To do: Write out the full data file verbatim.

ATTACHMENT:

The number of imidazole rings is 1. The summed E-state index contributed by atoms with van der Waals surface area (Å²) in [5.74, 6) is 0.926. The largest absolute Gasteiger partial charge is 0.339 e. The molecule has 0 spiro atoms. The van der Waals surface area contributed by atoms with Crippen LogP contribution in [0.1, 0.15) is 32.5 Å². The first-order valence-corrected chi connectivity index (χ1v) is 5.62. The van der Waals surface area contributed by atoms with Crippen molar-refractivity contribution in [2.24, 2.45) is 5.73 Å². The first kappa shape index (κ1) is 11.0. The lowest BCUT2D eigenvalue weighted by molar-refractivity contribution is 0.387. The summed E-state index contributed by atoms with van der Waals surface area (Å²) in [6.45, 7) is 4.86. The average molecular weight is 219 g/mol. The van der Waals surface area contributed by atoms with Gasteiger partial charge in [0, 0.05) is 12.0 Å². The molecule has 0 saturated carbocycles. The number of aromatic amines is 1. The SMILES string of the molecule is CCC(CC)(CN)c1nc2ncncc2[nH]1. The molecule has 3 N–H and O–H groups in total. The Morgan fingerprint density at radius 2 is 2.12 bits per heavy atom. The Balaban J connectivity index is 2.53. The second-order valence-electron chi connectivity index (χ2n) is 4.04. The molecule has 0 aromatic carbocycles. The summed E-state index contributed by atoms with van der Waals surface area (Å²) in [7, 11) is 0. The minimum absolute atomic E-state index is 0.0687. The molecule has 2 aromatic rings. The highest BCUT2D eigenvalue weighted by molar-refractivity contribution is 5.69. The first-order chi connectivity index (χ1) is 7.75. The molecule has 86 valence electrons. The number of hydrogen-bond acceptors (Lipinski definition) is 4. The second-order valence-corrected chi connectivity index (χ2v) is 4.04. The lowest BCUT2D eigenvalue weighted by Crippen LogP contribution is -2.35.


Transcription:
The number of imidazole rings is 1. The summed E-state index contributed by atoms with van der Waals surface area (Å²) in [5.74, 6) is 0.926. The largest absolute Gasteiger partial charge is 0.339 e. The molecule has 0 spiro atoms. The van der Waals surface area contributed by atoms with Crippen LogP contribution in [0.1, 0.15) is 32.5 Å². The first-order valence-corrected chi connectivity index (χ1v) is 5.62. The van der Waals surface area contributed by atoms with Crippen molar-refractivity contribution in [2.24, 2.45) is 5.73 Å². The first kappa shape index (κ1) is 11.0. The lowest BCUT2D eigenvalue weighted by molar-refractivity contribution is 0.387. The summed E-state index contributed by atoms with van der Waals surface area (Å²) in [6.45, 7) is 4.86. The average molecular weight is 219 g/mol. The van der Waals surface area contributed by atoms with Gasteiger partial charge in [0, 0.05) is 12.0 Å². The molecule has 0 saturated carbocycles. The number of aromatic amines is 1. The SMILES string of the molecule is CCC(CC)(CN)c1nc2ncncc2[nH]1. The molecule has 3 N–H and O–H groups in total. The Morgan fingerprint density at radius 2 is 2.12 bits per heavy atom. The Balaban J connectivity index is 2.53. The second-order valence-electron chi connectivity index (χ2n) is 4.04. The molecule has 0 aromatic carbocycles. The summed E-state index contributed by atoms with van der Waals surface area (Å²) in [7, 11) is 0. The minimum absolute atomic E-state index is 0.0687. The molecule has 2 aromatic rings. The highest BCUT2D eigenvalue weighted by molar-refractivity contribution is 5.69. The first-order chi connectivity index (χ1) is 7.75. The molecule has 86 valence electrons. The number of hydrogen-bond acceptors (Lipinski definition) is 4. The second-order valence-corrected chi connectivity index (χ2v) is 4.04. The lowest BCUT2D eigenvalue weighted by Crippen LogP contribution is -2.35.